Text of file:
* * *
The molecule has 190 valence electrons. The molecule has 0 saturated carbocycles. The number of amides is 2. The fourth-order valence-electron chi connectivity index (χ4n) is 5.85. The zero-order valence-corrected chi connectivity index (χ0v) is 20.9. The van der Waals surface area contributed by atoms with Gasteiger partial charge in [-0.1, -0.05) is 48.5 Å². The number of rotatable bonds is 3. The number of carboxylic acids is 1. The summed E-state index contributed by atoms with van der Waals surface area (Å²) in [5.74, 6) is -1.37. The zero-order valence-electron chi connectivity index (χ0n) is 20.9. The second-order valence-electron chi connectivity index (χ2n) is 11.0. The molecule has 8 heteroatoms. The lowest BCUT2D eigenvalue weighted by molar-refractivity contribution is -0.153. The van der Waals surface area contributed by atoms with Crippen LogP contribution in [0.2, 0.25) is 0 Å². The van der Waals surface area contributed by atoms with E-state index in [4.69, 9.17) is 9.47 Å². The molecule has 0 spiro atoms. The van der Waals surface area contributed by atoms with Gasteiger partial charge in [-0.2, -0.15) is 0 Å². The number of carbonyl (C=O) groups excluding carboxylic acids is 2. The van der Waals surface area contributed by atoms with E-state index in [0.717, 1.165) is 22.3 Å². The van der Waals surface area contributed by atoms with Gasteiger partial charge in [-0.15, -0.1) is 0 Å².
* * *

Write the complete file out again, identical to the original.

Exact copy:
The molecule has 190 valence electrons. The molecule has 0 saturated carbocycles. The number of amides is 2. The fourth-order valence-electron chi connectivity index (χ4n) is 5.85. The zero-order valence-corrected chi connectivity index (χ0v) is 20.9. The van der Waals surface area contributed by atoms with Gasteiger partial charge in [-0.1, -0.05) is 48.5 Å². The number of rotatable bonds is 3. The number of carboxylic acids is 1. The summed E-state index contributed by atoms with van der Waals surface area (Å²) in [5.74, 6) is -1.37. The zero-order valence-electron chi connectivity index (χ0n) is 20.9. The second-order valence-electron chi connectivity index (χ2n) is 11.0. The molecule has 8 heteroatoms. The lowest BCUT2D eigenvalue weighted by molar-refractivity contribution is -0.153. The van der Waals surface area contributed by atoms with Crippen LogP contribution in [0.2, 0.25) is 0 Å². The van der Waals surface area contributed by atoms with E-state index in [4.69, 9.17) is 9.47 Å². The molecule has 0 spiro atoms. The van der Waals surface area contributed by atoms with Gasteiger partial charge in [-0.2, -0.15) is 0 Å². The number of carbonyl (C=O) groups excluding carboxylic acids is 2. The van der Waals surface area contributed by atoms with E-state index in [0.717, 1.165) is 22.3 Å². The van der Waals surface area contributed by atoms with Gasteiger partial charge in [-0.15, -0.1) is 0 Å².